Medicare’s annual open enrollment period begins Oct. 15; before that date, employers that sponsor group health insurance plans that include prescription drug coverage are required to notify Medicare-eligible plan participants. The requirement applies regardless of employer size or whether the group plan is insured or self-funded. To simplify, most employers distribute the notice to all participants regardless of age or status.
Why do I need to do this?
Federal law requires employers to provide eligible employees with information about Medicare Part D prescription drug coverage if their group health plan(s) offer outpatient prescription drug benefits. Plan participants who fail to enroll in Medicare Part D when they’re first eligible may be subject to penalties if they go without “creditable” prescription drug coverage for 63 consecutive days or longer.
As a result, both the Centers for Medicare and Medicaid Services (CMS) and Medicare-eligible participants need information about whether an employer’s group prescription coverage is creditable or noncreditable.
What is the difference between creditable and noncreditable coverage?
Creditable coverage means an employer’s prescription drug coverage is “actuarially equivalent” to the prescription coverage available through Medicare Part D—aka, as good or better.
What should I do now?
Medicare Part D enrollment begins Oct. 15 and runs through Dec. 7, which is why it is important for group health plan participants to receive their employer’s notice before Oct. 15. Notices also may be required after Oct. 15 for new enrollees and/or if your plan’s creditable/noncreditable status changes.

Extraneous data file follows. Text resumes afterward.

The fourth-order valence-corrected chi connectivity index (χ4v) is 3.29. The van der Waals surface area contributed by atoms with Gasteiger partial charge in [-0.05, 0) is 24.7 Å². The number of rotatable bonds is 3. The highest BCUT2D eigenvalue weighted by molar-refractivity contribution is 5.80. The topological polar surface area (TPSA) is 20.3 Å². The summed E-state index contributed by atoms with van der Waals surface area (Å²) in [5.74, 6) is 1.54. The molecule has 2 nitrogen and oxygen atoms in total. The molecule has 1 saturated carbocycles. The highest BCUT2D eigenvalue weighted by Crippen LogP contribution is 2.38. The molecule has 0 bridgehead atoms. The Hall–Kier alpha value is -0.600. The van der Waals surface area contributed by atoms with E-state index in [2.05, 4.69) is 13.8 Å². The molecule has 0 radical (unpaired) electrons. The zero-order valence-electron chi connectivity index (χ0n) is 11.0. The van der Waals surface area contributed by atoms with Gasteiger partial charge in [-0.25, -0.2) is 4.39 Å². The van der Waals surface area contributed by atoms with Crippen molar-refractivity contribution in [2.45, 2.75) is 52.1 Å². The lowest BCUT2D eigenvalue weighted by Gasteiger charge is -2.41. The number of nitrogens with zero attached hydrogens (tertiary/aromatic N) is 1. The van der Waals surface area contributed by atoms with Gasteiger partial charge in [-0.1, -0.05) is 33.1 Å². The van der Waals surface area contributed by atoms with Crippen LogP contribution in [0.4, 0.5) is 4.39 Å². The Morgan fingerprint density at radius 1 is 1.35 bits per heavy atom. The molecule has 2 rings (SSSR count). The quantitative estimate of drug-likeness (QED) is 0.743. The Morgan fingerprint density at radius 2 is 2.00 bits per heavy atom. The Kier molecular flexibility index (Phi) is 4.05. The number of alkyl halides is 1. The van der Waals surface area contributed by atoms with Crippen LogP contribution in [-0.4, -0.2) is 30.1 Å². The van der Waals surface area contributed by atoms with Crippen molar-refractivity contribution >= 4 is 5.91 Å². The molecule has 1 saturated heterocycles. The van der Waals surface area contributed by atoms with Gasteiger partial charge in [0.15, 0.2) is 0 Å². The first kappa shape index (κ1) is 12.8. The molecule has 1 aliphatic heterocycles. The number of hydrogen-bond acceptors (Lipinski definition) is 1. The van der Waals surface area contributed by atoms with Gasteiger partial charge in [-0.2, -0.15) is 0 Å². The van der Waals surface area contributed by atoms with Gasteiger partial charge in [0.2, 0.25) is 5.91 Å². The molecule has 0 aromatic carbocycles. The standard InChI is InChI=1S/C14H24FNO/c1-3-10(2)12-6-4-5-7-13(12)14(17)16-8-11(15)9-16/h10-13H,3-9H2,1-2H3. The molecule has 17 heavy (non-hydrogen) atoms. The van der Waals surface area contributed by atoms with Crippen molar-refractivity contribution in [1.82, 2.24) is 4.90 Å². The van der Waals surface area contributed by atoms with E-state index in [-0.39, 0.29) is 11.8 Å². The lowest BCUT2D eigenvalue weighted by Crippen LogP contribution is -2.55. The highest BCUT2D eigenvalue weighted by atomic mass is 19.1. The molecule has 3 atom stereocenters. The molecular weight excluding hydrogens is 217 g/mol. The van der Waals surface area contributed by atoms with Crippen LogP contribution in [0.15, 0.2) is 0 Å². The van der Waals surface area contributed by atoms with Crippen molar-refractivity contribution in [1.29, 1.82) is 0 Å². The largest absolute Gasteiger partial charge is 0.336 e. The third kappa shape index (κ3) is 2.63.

Employers need to do two things now, if they haven’t already:
- Determine whether your group health plan’s prescription drug coverage is creditable or noncreditable for the upcoming year. For insured plans, the insurance carrier will confirm creditable or noncreditable status. For self-funded plans, the plan actuary will determine the plan’s status using CMS guidance.
- Distribute a “Notice of Creditable Coverage” or “Notice of Noncreditable Coverage,” as applicable, to all group health plan participants who are or may become Medicare-eligible in the next year. “Participants” include covered employees, retirees, and spouses; as well as COBRA enrollees.
However, employers often do not know for certain if participants are Medicare-eligible; so for convenience, many employers distribute notices to all participants, regardless of Medicare eligibility. Model notices are available in English and Spanish on the CMS website.
Is this one of those notices that could’ve been an email?
You may distribute the notice by first-class mail to an employee’s home or work address. A separate notice for an employee’s spouse or family member(s) is not required unless they live at different addresses.
The notice is intended to be a standalone document. It may be distributed at the same time as other plan materials, but it should be a separate document. If the notice is incorporated with other materials, it must appear in 14-point font that is bolded, offset, or boxed, and placed on the first page. Alternatively, you can reference on the first page where to find the notice within the material (the reference must be in 14-point font, and bolded, offset, or boxed).
That said, email distribution for the notice is allowed, if employees:
- Have regular access to email as an integral part of their job duties.
- Have access to a printer.
- Are notified that a hard copy of the notice is available at no cost upon request.
- Are informed that they are responsible for sharing the notice with any Medicare-eligible family members who are enrolled in your group plan.
What else should I know?
Separate from the participant notice requirement, employers also must disclose your plan’s creditable or noncreditable coverage status to CMS. To submit this disclosure, use the CMS online tool and follow the prompts. The online tool is the only method allowed for completing the disclosure, and generally takes only five to 10 minutes to complete.
It is due within 60 days after the start of the plan year; for calendar year plans, that is March 1 (or February 29 in a leap year).
Originally posted on Mineral